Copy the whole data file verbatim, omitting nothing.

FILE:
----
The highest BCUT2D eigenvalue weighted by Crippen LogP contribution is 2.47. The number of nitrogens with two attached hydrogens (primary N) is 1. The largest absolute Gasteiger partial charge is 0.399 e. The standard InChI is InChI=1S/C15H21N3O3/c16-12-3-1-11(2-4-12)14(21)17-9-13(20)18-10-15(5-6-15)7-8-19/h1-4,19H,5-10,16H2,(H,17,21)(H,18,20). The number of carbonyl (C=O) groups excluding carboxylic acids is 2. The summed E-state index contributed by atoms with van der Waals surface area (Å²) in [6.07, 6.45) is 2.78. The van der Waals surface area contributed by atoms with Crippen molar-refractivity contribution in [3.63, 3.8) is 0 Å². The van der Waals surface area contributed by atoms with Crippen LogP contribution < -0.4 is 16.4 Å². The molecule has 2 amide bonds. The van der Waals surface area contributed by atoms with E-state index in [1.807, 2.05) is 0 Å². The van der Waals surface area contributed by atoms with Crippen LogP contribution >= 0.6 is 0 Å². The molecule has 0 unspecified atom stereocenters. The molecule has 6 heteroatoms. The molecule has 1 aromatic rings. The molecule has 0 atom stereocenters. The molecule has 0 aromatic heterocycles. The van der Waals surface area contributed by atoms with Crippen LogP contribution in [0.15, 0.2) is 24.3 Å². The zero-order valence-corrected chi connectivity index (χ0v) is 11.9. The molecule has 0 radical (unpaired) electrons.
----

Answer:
The highest BCUT2D eigenvalue weighted by Crippen LogP contribution is 2.47. The number of nitrogens with two attached hydrogens (primary N) is 1. The largest absolute Gasteiger partial charge is 0.399 e. The standard InChI is InChI=1S/C15H21N3O3/c16-12-3-1-11(2-4-12)14(21)17-9-13(20)18-10-15(5-6-15)7-8-19/h1-4,19H,5-10,16H2,(H,17,21)(H,18,20). The number of carbonyl (C=O) groups excluding carboxylic acids is 2. The summed E-state index contributed by atoms with van der Waals surface area (Å²) in [6.07, 6.45) is 2.78. The van der Waals surface area contributed by atoms with Crippen molar-refractivity contribution in [3.63, 3.8) is 0 Å². The van der Waals surface area contributed by atoms with Crippen LogP contribution < -0.4 is 16.4 Å². The molecule has 2 amide bonds. The van der Waals surface area contributed by atoms with E-state index in [1.807, 2.05) is 0 Å². The van der Waals surface area contributed by atoms with Crippen LogP contribution >= 0.6 is 0 Å². The molecule has 0 unspecified atom stereocenters. The molecule has 6 heteroatoms. The molecule has 1 aromatic rings. The molecule has 0 atom stereocenters. The molecule has 0 aromatic heterocycles. The van der Waals surface area contributed by atoms with Crippen LogP contribution in [0.15, 0.2) is 24.3 Å². The zero-order valence-corrected chi connectivity index (χ0v) is 11.9. The molecule has 0 radical (unpaired) electrons.